In June, Corsica’s most active separatist group, the National Liberation Front, or FLNC, declared an end to its decades-long armed resistance against the French mainland. For many, its communiqué outlining “a process of demilitarization” and “progressive exit from clandestine activities” was a surprising reversal.
Since the establishment of the FLNC in 1976, there have been over 10,000 terrorist operations on the island. The FLNC and other separatist groups claimed responsibility for about half of these (most of which targeted the homes of non-Corsicans); the FLNC has also been implicated in some 40 assassinations.
But despite what the separatists would like to believe, only a tiny minority of locals support independence. Weakened over the years, the FLNC now consists of a handful of activists. Most Corsicans are disgusted with the decades of bloody fighting over disbursements by the French government aimed at buying peace, and “patriotic” taxes imposed by separatists on local businesses.
When snitches are killed, a code of silence, or omertà, ensures that culprits are rarely brought to justice. In the most egregious case, omertà enabled the separatist Yvan Colonna, who in 1998 brutally murdered the prefect Claude Erignac, Paris’s most senior representative in Corsica, to hide on the island for four years before being arrested.
Corsicans also resent that, over the years, many separatists abandoned their lofty ideals and turned to organized crime. Many are making fortunes blackmailing local mayors for permits to build condominiums on pristine shores, or getting involved in casinos or foreign drug deals. These mafiosi, who are responsible for hundreds of murders on the island, are today’s real Corsican curse.
Despite its unpopularity, the FLNC’s decision to renounce armed conflict might, at first sight, appear to have come from a position of strength. The move stems from the adoption by the Corsican Assembly since 2013 of three major separatist demands: consideration of the Corsican dialect as a co-official language; a reference in the French Constitution that would pave the way for expanding Corsica’s administrative autonomy, granted in a 1991 statute; and, in April, mandatory five-year permanent residency on the island as a prerequisite for buying property. The FLNC communiqué explained that the residency vote had influenced their decision to abandon violence: “We think there now exists an opportunity to take a historic step in the fight for national liberation.”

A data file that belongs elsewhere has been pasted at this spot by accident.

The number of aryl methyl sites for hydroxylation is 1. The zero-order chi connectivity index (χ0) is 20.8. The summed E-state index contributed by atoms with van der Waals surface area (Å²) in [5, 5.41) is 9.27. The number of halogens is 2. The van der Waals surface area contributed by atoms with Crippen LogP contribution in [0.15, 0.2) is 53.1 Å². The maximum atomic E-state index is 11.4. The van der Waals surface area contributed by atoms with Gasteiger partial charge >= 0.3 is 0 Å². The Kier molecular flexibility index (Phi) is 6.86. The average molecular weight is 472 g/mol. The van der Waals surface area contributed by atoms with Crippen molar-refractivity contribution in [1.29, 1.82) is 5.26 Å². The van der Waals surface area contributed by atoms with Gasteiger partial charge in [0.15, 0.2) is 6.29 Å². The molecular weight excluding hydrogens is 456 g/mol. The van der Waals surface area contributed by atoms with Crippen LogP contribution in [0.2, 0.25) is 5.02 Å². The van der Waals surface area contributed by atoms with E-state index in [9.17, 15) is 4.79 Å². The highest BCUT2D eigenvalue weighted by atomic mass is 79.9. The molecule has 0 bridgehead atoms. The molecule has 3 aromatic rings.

But Corsican Assembly members on the right and left who backed the demands know they will never become law. The Assembly has no legislative powers. Its resolutions must be approved by the French National Assembly, and can often only become legally binding through constitutional modifications (for which there must be a three-fifths majority in both houses of the legislature).
A Corsican senator and vocal adversary of separatism, Nicolas Alfonsi, declared the resolutions “a dead end” as “the government will not submit a constitutional revision to Parliament.” Some see the Corsican Assembly’s approval of the statutes as a purely cynical attempt by the island’s traditional parties, which are staunchly opposed to independence, to win separatist votes ahead of regional elections in December 2015.
France, which conquered Corsica in 1769, never treated it as a colony. Napoleon, born the same year in Ajaccio, the island’s capital, remains a national hero. Many Corsicans are prominent establishment figures. Charles Pasqua was interior minister in two administrations; Bernard Squarcini headed France’s domestic intelligence service under President Nicolas Sarkozy. Jean-Marie Colombani ran the daily newspaper Le Monde from 1994 to 2007; Nonce Paolini chairs TF1, France’s largest private television network.
No French government would risk the explosion of a nation that took a thousand years to assemble — particularly as preparations are under way to fuse the country’s 22 regions into 13 larger ones. If a Corsican exception were confirmed, nothing would prevent Brittany and Alsace, for example, from demanding similar treatment.
In Ajaccio in June, Interior Minister Bernard Cazeneuve conveyed Paris’s disapproval. A desire to “preserve a special identity must not set out a path toward breakup,” he said.
Paris has already been chastened by an eruption of violence in Brittany last October after the proposal of an “ecotax” on heavy trucks. Protesters donned the red caps worn by Bretons in 1675 to protest a stamp tax and which prefigured those worn during the French Revolution. Paris hurriedly suspended the ecotax, not wanting to reawaken a historic longing for regional liberties.
Corsican separatists envy France’s far-flung territories, particularly those in the Indian Ocean and South Pacific, which have been granted greater autonomy. But, paradoxically, there is no solidarity overseas with Corsica’s separatist cause. With the possible exception of New Caledonia, which has vast nickel resources and is slated for a referendum on independence by 2018, none would renounce the advantages of being French for the dream of independence.
The same could be said of the majority of Corsica’s 300,000 inhabitants. The island’s relatively weak economy has long been dependent on generous financial support from Paris, including tax breaks and subsidies for transportation to and from the mainland; about 30 percent of Corsicans are civil servants.
The FLNC’s carefully worded communiqué does not preclude an eventual resumption of shooting and bombing. This would not be without precedent: In past decades, several solemnly proclaimed truces have dissolved in bloodshed. But in the end the FLNC had no alternative to retreating. It may claim it has won an ideological battle, but the FLNC has lost the war: Corsica wants to stay French.
Charles Lambroschini is a former deputy editor of the French daily Le Figaro.